RBG Holdings is my pick for a tidy ISA profit with good cash, no debt, and strong fundamentals (RBGP)

By James Moore


When it comes to the morass of dodgy companies at the bottom end of AIM, fishing in these waters can be a dangerous business. A lot of it is overleveraged, unprofitable crap. You’re much more likely to pull up an old boot than buried treasure.

And yet as investing enthusiasts we are always looking for undervalued companies. Ones that the market has ignored so far, but whose fundamentals suggest more profitable times ahead.  

Service businesses like this law firm owner are never going to produce the kind of 10 or 20 bagger share price multiples that get AIM investors joyfully hot under the collar. But a tidy investment in a good business will do very nicely in your Stocks and Shares ISA and I think I’ve uncovered one in RBG Holdings (LSE:RBGP).

Post-Covid boom

The group owns Rosenblatt, a leading UK law firm that concentrates on white-collar crime and fraud. In the trading and investing environment we’re heading into post-Covid-19, there’ll be no shortage of work. 

The fact that it pays a 7.4% dividend is a handy bonus. It’s not the main reason I’m invested here. I usually leave the dividend growth investing for my FTSE 250 or even FTSE 100 firms, ones that I know I’m going to  sit on for 10 or 20 years and let all that lovely compound growth stack up and up. 

Follow the numbers

With a share price of 65p at present this looks majorly undervalued to me, especially because of its strong balance sheet. RBGP has net assets of £42 million, no debt, and cash of £1.9 million.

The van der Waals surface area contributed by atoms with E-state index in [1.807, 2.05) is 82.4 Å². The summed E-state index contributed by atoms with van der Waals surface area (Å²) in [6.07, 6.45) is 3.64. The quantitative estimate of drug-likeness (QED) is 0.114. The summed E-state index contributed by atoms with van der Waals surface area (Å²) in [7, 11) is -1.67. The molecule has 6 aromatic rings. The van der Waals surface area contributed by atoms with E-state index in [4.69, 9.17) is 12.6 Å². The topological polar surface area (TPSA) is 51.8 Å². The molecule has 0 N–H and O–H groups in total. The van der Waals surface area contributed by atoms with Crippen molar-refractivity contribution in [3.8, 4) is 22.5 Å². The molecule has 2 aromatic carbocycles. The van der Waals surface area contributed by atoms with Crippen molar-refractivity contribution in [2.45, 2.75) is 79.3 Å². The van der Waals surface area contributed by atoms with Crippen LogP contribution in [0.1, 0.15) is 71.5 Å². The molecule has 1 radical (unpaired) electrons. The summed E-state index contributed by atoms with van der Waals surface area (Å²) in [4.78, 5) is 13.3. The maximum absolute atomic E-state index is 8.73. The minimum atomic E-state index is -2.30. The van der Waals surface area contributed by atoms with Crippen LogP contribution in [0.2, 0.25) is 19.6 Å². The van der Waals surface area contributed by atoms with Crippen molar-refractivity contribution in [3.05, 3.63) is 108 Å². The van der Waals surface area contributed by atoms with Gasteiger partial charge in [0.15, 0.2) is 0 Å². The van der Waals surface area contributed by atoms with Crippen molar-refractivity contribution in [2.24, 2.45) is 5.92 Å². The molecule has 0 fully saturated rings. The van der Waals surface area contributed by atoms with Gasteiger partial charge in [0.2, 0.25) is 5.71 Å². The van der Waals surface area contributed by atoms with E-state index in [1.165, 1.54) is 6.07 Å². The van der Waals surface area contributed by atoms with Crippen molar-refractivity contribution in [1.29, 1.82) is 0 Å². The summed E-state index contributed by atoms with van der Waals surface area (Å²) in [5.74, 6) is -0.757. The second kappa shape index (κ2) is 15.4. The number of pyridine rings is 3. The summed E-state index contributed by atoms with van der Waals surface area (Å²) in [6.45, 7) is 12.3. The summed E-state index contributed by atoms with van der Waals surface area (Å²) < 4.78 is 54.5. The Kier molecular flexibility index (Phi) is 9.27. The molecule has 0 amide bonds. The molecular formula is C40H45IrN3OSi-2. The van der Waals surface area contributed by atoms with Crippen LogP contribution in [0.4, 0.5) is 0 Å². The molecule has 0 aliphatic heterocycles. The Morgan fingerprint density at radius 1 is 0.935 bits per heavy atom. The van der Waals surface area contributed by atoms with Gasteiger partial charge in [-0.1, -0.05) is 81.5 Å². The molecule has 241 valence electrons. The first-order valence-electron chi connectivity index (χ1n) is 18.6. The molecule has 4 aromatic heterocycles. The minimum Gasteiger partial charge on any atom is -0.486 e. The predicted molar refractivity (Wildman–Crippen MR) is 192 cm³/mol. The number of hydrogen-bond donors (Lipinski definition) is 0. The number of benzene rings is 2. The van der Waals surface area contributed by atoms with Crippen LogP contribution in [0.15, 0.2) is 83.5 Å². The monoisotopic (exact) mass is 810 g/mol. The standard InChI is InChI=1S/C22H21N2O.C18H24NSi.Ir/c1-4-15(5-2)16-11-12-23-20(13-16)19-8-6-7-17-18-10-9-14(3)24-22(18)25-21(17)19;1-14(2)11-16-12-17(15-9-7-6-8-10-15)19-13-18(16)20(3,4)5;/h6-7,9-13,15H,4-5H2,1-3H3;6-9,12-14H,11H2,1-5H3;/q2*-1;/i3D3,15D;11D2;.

I like the look of the last couple of years of results. 2018 saw the firm produce £3 million of pre-tax profit on revenue of £12.5 million. This last set, released in late April and covering the period to the end of 2019, showed £7.65 million of pre-tax profit on £19 million revenue.

I tend to look at the ratio of pretax profits to market cap to see if all the value has been drained out of a stock or not. A ratio under 12 is usually worth buying, in my book. RGBP’s valuation at £57 million gives this one a profit to market cap ratio of 7.45.

Pricing strategy

The price has come down to a level I’m happy to jump in at. Investing in this in 2018, you’d be paying an overpriced 18 times earnings. Last year, the shares came with a more reasonable price tag of 12 times earnings. Right about now, RGBP is trading at a P/E ratio of 9.5. That’s not scary low, so that the bottom might fall out of it at any time, but small enough for me to think there’s 30%-40% upside in this one. I’ll probably stick 5 grand on this and watch it trickle up as the market comes around to my way of thinking. 

I’m aiming for a price target of 85p, 30% up from its current 65p. If it does well, I’ll topslice on the way up and grab profits to use for any other more exciting shorter-term trades that crop up. 

If it underperforms, I’ve got no problem quickly cutting my losses and moving on. That was one of the biggest mistakes I made back when I was a novice. I thought I was Warren Buffett and I would hold shares forever, gamely clinging to falling shares in the desperate hope that things would turn around and my thesis would be proven correct. 

Anyway, I’m planning to slide this one into my ISA – I think it’s a solid shout. 


Author: James Moore

This article does not provide any financial advice and is not a recommendation to deal in any securities or product. Investments may fall in value and an investor may lose some or all of their investment. Past performance is not an indicator of future performance.

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